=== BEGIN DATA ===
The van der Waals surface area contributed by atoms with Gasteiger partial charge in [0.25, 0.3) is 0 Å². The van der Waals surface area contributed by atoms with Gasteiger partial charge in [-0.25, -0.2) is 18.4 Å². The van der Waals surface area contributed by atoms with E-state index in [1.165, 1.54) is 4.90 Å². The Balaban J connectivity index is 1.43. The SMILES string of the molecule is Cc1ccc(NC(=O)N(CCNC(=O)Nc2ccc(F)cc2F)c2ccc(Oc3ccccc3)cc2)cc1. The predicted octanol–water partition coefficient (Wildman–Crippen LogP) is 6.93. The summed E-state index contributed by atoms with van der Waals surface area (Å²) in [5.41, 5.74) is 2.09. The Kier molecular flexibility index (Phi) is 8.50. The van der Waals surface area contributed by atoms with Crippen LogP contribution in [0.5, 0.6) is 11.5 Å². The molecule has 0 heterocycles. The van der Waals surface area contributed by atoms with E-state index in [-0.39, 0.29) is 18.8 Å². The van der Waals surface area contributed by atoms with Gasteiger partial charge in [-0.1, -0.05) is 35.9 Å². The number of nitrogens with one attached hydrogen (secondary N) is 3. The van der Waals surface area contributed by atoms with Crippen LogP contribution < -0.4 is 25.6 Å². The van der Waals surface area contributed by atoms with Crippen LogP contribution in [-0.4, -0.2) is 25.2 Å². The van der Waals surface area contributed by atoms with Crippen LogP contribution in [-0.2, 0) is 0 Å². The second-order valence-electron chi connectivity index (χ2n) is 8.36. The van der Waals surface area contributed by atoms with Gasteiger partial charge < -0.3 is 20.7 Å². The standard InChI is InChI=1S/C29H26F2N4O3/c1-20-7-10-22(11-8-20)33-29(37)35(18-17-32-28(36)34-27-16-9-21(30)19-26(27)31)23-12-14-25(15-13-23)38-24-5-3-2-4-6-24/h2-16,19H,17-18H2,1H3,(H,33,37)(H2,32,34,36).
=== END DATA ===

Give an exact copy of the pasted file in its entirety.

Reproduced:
The van der Waals surface area contributed by atoms with Gasteiger partial charge in [0.25, 0.3) is 0 Å². The van der Waals surface area contributed by atoms with Gasteiger partial charge in [-0.25, -0.2) is 18.4 Å². The van der Waals surface area contributed by atoms with E-state index in [1.165, 1.54) is 4.90 Å². The Balaban J connectivity index is 1.43. The SMILES string of the molecule is Cc1ccc(NC(=O)N(CCNC(=O)Nc2ccc(F)cc2F)c2ccc(Oc3ccccc3)cc2)cc1. The predicted octanol–water partition coefficient (Wildman–Crippen LogP) is 6.93. The summed E-state index contributed by atoms with van der Waals surface area (Å²) in [5.41, 5.74) is 2.09. The Kier molecular flexibility index (Phi) is 8.50. The van der Waals surface area contributed by atoms with Crippen LogP contribution in [0.5, 0.6) is 11.5 Å². The molecule has 0 heterocycles. The van der Waals surface area contributed by atoms with E-state index in [-0.39, 0.29) is 18.8 Å². The van der Waals surface area contributed by atoms with Gasteiger partial charge in [-0.1, -0.05) is 35.9 Å². The number of nitrogens with one attached hydrogen (secondary N) is 3. The van der Waals surface area contributed by atoms with Crippen LogP contribution < -0.4 is 25.6 Å². The van der Waals surface area contributed by atoms with Crippen LogP contribution in [-0.4, -0.2) is 25.2 Å². The van der Waals surface area contributed by atoms with Crippen LogP contribution in [-0.2, 0) is 0 Å². The second-order valence-electron chi connectivity index (χ2n) is 8.36. The van der Waals surface area contributed by atoms with Gasteiger partial charge < -0.3 is 20.7 Å². The standard InChI is InChI=1S/C29H26F2N4O3/c1-20-7-10-22(11-8-20)33-29(37)35(18-17-32-28(36)34-27-16-9-21(30)19-26(27)31)23-12-14-25(15-13-23)38-24-5-3-2-4-6-24/h2-16,19H,17-18H2,1H3,(H,33,37)(H2,32,34,36).